Why Establishing Stakeholder Support and Continuous Involvement is Important to Engage Students, Teachers, Families, Community and Arts Partners
Like I noted in my last post, anyone who enters an arts-integrated school can feel the magic! You see students light up as they move, act and express their learning in creative ways. Teachers speak confidently about their craft and are excited to implement new strategies. The school's energy just feels different! When implemented with fidelity, arts integration is a game-changer when it comes to increasing student engagement, making connections between content and changing the entire climate and culture of a school. The magic, however, does not happen overnight. So, you may wonder, how does a school systematically work to build a successful arts integrated model? I will share the first leg of the journey with you. You must establish stakeholder support and continuous involvement of several audiences. You need to engage students, teachers, families, community and arts partners in order to achieve your goals.
No great change in a school can occur without stakeholder input and buy-in. Period. Read that again at least 5 more times. Got it? Good:)
So, let's look at our key groups of stakeholder audiences a little more closely...
Students: Have you ever really taken the time to ask students what THEY want and how THEY like to learn? Whether through a survey or just by holding an open discussion, students (yes, even primary and elementary) will tell you! From our experience, students will tell you that they love to explore, play, move, get "messy," collaborate with friends and express themselves in a variety of ways. They also love it when learning is exciting! As a 5th grade student recently stated in an interview during our ArtsNOW SmART Literacy grant, arts integration helps "whatever you are going over to stick into your brain a little better and also for other peers as well. A demonstration always helps you get a better perspective on what you are learning about." When schools begin implementing arts integration in the classroom, many will be surprised by how naturally the strategies align to how children want and need to learn. They love it! Ask your students what they want.
Teachers: Teachers are subjected to so many expectations and changes each year. Just when they get used to one curriculum or initiative, it changes, and they are forced to move on to the next. Their "full plates" and this constant "revolving door" leaves many feeling frustrated. So how do schools get buy-in from a group that may already feel jaded? You listen first. Almost all teachers will tell you that they want a thriving classroom full of excited students ready to learn. They will tell you that worksheets and other traditional ways of learning don't always cut it to help a student obtain mastery of a standard or objective. They want to use engaging strategies that stand the test of time and that they can easily mesh with whatever new initiatives may come down the pipe. Then, you show them why arts integration is a perfect solution! They need to see it in action, and they need to experience success of implementation with their OWN students. A well-designed professional learning plan will help teachers gain strategies slowly and strategically to buy-in. They will also need to get "comfortable with being uncomfortable" as adults implementing these strategies. Once they see the student impact of arts integration, their confidence in the model increases.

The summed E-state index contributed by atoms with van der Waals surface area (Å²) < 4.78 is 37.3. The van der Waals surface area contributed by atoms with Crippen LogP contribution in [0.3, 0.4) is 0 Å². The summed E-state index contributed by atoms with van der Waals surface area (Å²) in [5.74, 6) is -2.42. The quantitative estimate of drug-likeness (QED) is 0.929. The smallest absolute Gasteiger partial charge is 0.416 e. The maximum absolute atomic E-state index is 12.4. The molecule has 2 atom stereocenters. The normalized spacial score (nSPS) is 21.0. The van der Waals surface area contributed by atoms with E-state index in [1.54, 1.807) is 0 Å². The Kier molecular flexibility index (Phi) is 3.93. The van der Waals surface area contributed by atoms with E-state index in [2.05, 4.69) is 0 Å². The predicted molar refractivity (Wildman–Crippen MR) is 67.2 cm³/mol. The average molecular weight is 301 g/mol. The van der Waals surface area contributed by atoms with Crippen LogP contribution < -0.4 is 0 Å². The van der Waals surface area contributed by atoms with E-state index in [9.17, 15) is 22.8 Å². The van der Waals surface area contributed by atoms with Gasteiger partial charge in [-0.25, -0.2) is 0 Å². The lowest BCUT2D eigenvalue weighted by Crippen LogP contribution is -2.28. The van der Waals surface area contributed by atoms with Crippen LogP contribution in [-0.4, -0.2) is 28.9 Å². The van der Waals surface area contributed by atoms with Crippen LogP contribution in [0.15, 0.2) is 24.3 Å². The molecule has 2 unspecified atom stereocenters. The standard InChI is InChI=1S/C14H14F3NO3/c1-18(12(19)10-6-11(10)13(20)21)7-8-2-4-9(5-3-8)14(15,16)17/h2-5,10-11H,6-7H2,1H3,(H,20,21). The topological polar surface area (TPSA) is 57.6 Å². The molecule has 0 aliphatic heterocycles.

Families: All parents and families want their children to have a quality educational experience every day. When they ask their child, "What did you do today at school?", they want to hear their child spill over with knowledge and excitement about what they have learned. They also want to be assured that any school-based model adopted promotes high levels of rigor, challenges their child's thinking and doesn't "water down" core content that their child is expected to master. Again, listening and taking the time to build parent and family confidence is key. Sharing quantitative and qualitative data and research on the benefits of arts integration with all parents (and explicitly with key groups like school improvement councils and PTAs) sets this foundation. Then you start to include them in family arts events, projects, activities and more. If you do this with fidelity, they will become your greatest supporters and cheerleaders!
Community and Arts Partners: I have never reached out to a community arts group, organization or local business who did not want to be involved in partnering with our school in one way or another. "It takes an ARTS village" is a great way to describe it! Using the strengths and talents of the local community is vital to creating a successful arts integrated school. Begin to implement artists residencies, host or attend performances and work with your arts community to support mutually beneficial goals. These groups offer opportunities for students to experience the power of arts through real world opportunities. Watch a child's face as they hear a symphony for the first time, attend a play in a local theater, work with a local artist on a mural project or dance with the ballet...nothing can describe it...other than, maybe, that word I keep going back to...MAGIC. Share your story as you build these relationships and watch how it just keeps expanding. Often, these partnerships can evolve into grants from foundations and other charitable donors.
Once you establish stakeholder support from the groups above, you have to make sure it continuously evolves. Always keep asking what suggestions they have or new ideas they may want to implement to support the model. Survey these groups and have open discussions to monitor their perceptions on "how it's going" and "what needs to change." Never take their involvement and input for granted!
Judith Condon, Principal, Angel Oak Elementary School Johns Island, SC